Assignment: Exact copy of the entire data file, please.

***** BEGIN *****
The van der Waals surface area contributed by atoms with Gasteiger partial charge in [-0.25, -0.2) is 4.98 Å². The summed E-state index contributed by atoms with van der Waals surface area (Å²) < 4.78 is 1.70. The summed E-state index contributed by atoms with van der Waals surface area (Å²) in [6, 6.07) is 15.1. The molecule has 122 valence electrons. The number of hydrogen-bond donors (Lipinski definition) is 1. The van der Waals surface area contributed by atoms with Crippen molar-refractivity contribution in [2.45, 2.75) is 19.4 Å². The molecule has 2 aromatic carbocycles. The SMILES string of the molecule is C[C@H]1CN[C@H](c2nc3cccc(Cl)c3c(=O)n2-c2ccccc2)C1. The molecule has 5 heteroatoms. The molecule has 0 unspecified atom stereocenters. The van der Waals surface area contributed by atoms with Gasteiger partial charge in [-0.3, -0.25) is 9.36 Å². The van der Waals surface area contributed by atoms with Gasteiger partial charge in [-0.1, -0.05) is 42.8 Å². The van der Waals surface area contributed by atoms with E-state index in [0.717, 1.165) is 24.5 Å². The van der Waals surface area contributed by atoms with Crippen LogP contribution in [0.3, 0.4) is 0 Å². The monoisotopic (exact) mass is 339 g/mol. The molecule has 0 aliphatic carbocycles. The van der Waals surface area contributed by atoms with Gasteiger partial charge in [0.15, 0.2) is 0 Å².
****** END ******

The van der Waals surface area contributed by atoms with Gasteiger partial charge in [-0.25, -0.2) is 4.98 Å². The summed E-state index contributed by atoms with van der Waals surface area (Å²) < 4.78 is 1.70. The summed E-state index contributed by atoms with van der Waals surface area (Å²) in [6, 6.07) is 15.1. The molecule has 122 valence electrons. The number of hydrogen-bond donors (Lipinski definition) is 1. The van der Waals surface area contributed by atoms with Crippen molar-refractivity contribution in [2.45, 2.75) is 19.4 Å². The molecule has 2 aromatic carbocycles. The SMILES string of the molecule is C[C@H]1CN[C@H](c2nc3cccc(Cl)c3c(=O)n2-c2ccccc2)C1. The molecule has 5 heteroatoms. The molecule has 0 unspecified atom stereocenters. The van der Waals surface area contributed by atoms with Gasteiger partial charge in [-0.3, -0.25) is 9.36 Å². The van der Waals surface area contributed by atoms with Gasteiger partial charge in [-0.1, -0.05) is 42.8 Å². The van der Waals surface area contributed by atoms with E-state index in [0.717, 1.165) is 24.5 Å². The van der Waals surface area contributed by atoms with Crippen LogP contribution in [0.3, 0.4) is 0 Å². The monoisotopic (exact) mass is 339 g/mol. The molecule has 0 aliphatic carbocycles. The van der Waals surface area contributed by atoms with Gasteiger partial charge in [0.15, 0.2) is 0 Å².